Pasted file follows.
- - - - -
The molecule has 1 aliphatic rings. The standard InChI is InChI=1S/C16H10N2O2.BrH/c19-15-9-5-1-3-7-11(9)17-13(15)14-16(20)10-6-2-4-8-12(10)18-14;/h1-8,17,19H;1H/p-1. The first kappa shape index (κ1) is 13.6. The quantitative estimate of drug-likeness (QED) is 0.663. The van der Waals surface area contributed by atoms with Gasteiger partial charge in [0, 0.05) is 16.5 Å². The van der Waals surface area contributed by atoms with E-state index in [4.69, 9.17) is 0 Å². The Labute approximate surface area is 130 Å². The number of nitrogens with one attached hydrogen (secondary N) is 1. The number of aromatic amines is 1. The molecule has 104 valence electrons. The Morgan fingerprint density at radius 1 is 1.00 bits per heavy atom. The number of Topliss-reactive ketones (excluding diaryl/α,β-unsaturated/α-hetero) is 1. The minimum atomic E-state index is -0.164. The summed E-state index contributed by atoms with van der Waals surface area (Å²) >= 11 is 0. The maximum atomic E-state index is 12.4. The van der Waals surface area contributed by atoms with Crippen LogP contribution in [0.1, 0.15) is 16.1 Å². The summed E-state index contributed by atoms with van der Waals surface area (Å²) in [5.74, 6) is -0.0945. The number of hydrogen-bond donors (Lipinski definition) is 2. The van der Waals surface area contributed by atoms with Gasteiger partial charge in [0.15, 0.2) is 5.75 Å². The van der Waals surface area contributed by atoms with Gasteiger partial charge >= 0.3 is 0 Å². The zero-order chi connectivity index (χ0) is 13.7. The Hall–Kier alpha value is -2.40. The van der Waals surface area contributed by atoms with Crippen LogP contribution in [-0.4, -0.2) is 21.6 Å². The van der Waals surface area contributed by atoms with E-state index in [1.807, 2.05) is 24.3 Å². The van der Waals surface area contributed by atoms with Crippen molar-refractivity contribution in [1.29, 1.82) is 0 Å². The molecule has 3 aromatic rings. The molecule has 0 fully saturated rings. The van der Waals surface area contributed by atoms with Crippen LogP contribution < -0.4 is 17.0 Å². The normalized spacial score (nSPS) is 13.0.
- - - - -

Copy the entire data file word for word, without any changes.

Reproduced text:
The molecule has 1 aliphatic rings. The standard InChI is InChI=1S/C16H10N2O2.BrH/c19-15-9-5-1-3-7-11(9)17-13(15)14-16(20)10-6-2-4-8-12(10)18-14;/h1-8,17,19H;1H/p-1. The first kappa shape index (κ1) is 13.6. The quantitative estimate of drug-likeness (QED) is 0.663. The van der Waals surface area contributed by atoms with Gasteiger partial charge in [0, 0.05) is 16.5 Å². The van der Waals surface area contributed by atoms with E-state index in [4.69, 9.17) is 0 Å². The Labute approximate surface area is 130 Å². The number of nitrogens with one attached hydrogen (secondary N) is 1. The number of aromatic amines is 1. The molecule has 104 valence electrons. The Morgan fingerprint density at radius 1 is 1.00 bits per heavy atom. The number of Topliss-reactive ketones (excluding diaryl/α,β-unsaturated/α-hetero) is 1. The minimum atomic E-state index is -0.164. The summed E-state index contributed by atoms with van der Waals surface area (Å²) >= 11 is 0. The maximum atomic E-state index is 12.4. The van der Waals surface area contributed by atoms with Crippen LogP contribution in [0.1, 0.15) is 16.1 Å². The summed E-state index contributed by atoms with van der Waals surface area (Å²) in [5.74, 6) is -0.0945. The number of hydrogen-bond donors (Lipinski definition) is 2. The van der Waals surface area contributed by atoms with Gasteiger partial charge in [0.15, 0.2) is 5.75 Å². The van der Waals surface area contributed by atoms with Gasteiger partial charge >= 0.3 is 0 Å². The zero-order chi connectivity index (χ0) is 13.7. The Hall–Kier alpha value is -2.40. The van der Waals surface area contributed by atoms with Crippen LogP contribution in [-0.4, -0.2) is 21.6 Å². The van der Waals surface area contributed by atoms with E-state index in [1.807, 2.05) is 24.3 Å². The van der Waals surface area contributed by atoms with Crippen molar-refractivity contribution in [1.29, 1.82) is 0 Å². The molecule has 3 aromatic rings. The molecule has 0 fully saturated rings. The van der Waals surface area contributed by atoms with Crippen LogP contribution < -0.4 is 17.0 Å². The normalized spacial score (nSPS) is 13.0.